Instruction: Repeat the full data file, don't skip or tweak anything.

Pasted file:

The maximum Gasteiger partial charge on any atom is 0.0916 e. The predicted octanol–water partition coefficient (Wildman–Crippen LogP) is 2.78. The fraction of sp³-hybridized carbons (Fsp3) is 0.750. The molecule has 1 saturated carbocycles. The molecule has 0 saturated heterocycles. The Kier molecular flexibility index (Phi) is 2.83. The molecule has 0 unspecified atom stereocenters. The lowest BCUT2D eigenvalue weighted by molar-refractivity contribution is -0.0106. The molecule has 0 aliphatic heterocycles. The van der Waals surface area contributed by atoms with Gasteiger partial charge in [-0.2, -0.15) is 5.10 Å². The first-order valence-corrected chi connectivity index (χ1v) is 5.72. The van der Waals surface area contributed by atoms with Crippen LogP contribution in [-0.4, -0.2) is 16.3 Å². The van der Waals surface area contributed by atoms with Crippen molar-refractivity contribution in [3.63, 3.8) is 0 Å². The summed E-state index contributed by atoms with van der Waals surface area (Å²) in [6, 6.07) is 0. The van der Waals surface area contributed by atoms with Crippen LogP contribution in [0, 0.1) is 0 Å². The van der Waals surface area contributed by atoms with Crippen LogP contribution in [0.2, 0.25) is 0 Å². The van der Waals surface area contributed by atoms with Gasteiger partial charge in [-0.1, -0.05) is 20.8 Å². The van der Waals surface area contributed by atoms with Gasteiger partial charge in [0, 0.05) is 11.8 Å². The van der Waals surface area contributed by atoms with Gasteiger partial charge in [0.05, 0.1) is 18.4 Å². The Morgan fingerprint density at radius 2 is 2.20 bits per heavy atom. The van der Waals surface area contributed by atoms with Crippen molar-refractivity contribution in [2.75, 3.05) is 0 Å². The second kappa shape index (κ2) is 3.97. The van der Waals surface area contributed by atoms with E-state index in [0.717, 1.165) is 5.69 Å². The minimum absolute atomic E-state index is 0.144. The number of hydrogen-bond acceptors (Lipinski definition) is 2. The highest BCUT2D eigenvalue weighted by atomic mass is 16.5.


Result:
The maximum Gasteiger partial charge on any atom is 0.0916 e. The predicted octanol–water partition coefficient (Wildman–Crippen LogP) is 2.78. The fraction of sp³-hybridized carbons (Fsp3) is 0.750. The molecule has 1 saturated carbocycles. The molecule has 0 saturated heterocycles. The Kier molecular flexibility index (Phi) is 2.83. The molecule has 0 unspecified atom stereocenters. The lowest BCUT2D eigenvalue weighted by molar-refractivity contribution is -0.0106. The molecule has 0 aliphatic heterocycles. The van der Waals surface area contributed by atoms with Gasteiger partial charge in [-0.2, -0.15) is 5.10 Å². The first-order valence-corrected chi connectivity index (χ1v) is 5.72. The van der Waals surface area contributed by atoms with Crippen LogP contribution in [-0.4, -0.2) is 16.3 Å². The van der Waals surface area contributed by atoms with Crippen molar-refractivity contribution in [3.63, 3.8) is 0 Å². The summed E-state index contributed by atoms with van der Waals surface area (Å²) in [6, 6.07) is 0. The van der Waals surface area contributed by atoms with Crippen LogP contribution in [0, 0.1) is 0 Å². The van der Waals surface area contributed by atoms with Crippen LogP contribution in [0.2, 0.25) is 0 Å². The van der Waals surface area contributed by atoms with Gasteiger partial charge in [-0.1, -0.05) is 20.8 Å². The van der Waals surface area contributed by atoms with Gasteiger partial charge in [0, 0.05) is 11.8 Å². The van der Waals surface area contributed by atoms with Gasteiger partial charge in [0.05, 0.1) is 18.4 Å². The Morgan fingerprint density at radius 2 is 2.20 bits per heavy atom. The van der Waals surface area contributed by atoms with Crippen molar-refractivity contribution in [2.75, 3.05) is 0 Å². The second kappa shape index (κ2) is 3.97. The van der Waals surface area contributed by atoms with E-state index in [0.717, 1.165) is 5.69 Å². The minimum absolute atomic E-state index is 0.144. The number of hydrogen-bond acceptors (Lipinski definition) is 2. The highest BCUT2D eigenvalue weighted by atomic mass is 16.5.